Fennel Seeds for Menstrual Cramps & PMS

Fennel Seeds for Menstrual Cramps & PMS
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Fennel seeds can work as effectively as drugs like ibuprofen for painful periods, and an eighth of a teaspoon of ginger powder three times a day can cut menstrual bleeding in half.

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Ninety percent of women report having painful menstrual cramps at least some of the time. Around the Mediterranean, fennel seeds have been traditionally used to relieve painful menstruation. We call them seeds, but they’re actually whole little fruits. Hard to create placebo seeds, though; so, they used a fennel seed extract to put them to the test. The women started out with six out of ten pain, but down to four out of six within an hour, all better than placebo. 52% of the women rated the fennel seed treatment as excellent, compared to only 8% of women in the placebo group who were just unknowingly given capsules containing flour. But women don’t take flour for cramps; they take drugs like ibuprofen. Mefenamic acid is in the same class of anti-inflammatory NSAID drugs, and may actually work better than ibuprofen, but is not over-the-counter. How did it do against an extract of fennel seeds? Most started out in severe pain, but ended up pain-free after treatment, and the fennel worked just as well as the drug class considered the treatment of choice, without the side-effects of the drug, which include diarrhea, rashes, autoimmune anemia, and kidney toxicity.

And, the drug doesn’t help with the other symptoms of bad periods. Women can feel nauseated, out-of-sorts, weak, achy, and diarrheic. But fennel seeds seem to help, though the control group wasn’t given a placebo; so, you don’t know how much of that was the placebo effect.

One downside is that on fennel, women bleed about 10% more. See, menstrual cramps are caused by the uterus contracting so hard that its own blood supply is compromised. And, the way we think fennel works is through muscle relaxation, because it also helps with infant colic, which is thought to be due to intestinal spasms.

The advantage of fennel here, too, is the lack of side effects, unlike the drug that’s used, which, they note, unfortunately can work a little too well to get your baby to stop crying by developing side effects like death.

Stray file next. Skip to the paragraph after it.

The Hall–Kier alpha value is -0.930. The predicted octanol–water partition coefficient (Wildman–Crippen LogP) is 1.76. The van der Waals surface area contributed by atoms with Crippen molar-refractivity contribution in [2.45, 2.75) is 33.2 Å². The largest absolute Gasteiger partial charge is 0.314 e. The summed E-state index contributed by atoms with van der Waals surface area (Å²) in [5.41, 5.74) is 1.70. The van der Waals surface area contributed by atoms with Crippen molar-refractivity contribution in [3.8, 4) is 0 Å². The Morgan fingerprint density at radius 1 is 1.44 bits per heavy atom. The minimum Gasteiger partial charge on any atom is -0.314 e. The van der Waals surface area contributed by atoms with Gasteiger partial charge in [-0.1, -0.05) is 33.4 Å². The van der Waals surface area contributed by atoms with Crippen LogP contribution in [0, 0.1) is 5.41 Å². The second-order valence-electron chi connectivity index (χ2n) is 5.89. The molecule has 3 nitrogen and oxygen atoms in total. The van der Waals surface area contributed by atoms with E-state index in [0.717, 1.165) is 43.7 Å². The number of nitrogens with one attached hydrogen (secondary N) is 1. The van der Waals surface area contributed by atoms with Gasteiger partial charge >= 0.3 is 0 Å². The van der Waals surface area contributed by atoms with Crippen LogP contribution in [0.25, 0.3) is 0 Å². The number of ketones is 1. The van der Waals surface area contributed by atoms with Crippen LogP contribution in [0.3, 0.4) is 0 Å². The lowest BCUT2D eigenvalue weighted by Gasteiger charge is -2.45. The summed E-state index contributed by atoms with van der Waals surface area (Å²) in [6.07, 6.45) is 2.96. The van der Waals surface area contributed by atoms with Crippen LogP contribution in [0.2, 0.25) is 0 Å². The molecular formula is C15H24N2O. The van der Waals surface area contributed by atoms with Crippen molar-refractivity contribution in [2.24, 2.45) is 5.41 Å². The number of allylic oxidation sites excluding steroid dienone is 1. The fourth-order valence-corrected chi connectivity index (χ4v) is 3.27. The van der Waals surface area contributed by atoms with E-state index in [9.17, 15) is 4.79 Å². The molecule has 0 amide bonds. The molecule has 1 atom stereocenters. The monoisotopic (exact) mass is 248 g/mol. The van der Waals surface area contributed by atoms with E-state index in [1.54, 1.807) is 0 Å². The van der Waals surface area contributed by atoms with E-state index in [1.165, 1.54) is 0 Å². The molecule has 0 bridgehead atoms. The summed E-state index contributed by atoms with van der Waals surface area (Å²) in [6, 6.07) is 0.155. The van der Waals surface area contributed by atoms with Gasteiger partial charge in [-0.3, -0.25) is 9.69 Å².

Ginger, on the other hand, is effective for cramps and reduces bleeding, when an eighth of a teaspoon of ginger powder is taken three times a day during one’s period. This is important, since up to 18 million young women in the United States experience iron deficiency anemia due to heavy menstrual bleeding. The amount of blood loss was estimated using a scoring system that gives points for level of saturation and clot size, and on ginger, they went from like a half a cup per period down to a quarter cup. Ginger appears to be a highly effective treatment in the reduction of menstrual blood loss. It is cheap—about 6 cents a month— easy to use and may have fewer side effects than other chemical medications and invasive approaches—even sometimes fewer than placebo—they used lactose, milk sugar for the sugar pills, which may have caused the flatulence.

Ginger may also work better for premenstrual syndrome. An eighth teaspoon twice a day of ginger power for a week before one’s period yields a significant drop in PMS mood, physical, and behavioral symptoms, whereas fennel may help with PMS anxiety and depression, but not with the emotional or physical symptoms. There are other dietary interventions that can help, like a reduction in salt and animal fat consumption, something I’ve addressed before. Whatever works, since sometimes, evidently, PMS symptoms can lead to murder. And, indeed, there are cases like Christine English who, at that time of the month, ran down her husband. Accepting PMS as a defense, the court released her with one-year probation.

To see any graphs, charts, graphics, images, and quotes to which Dr. Greger may be referring, watch the above video. This is just an approximation of the audio contributed by Katie Schloer.

Please consider volunteering to help out on the site.

Images thanks to Howcheng via Wikimedia Commons.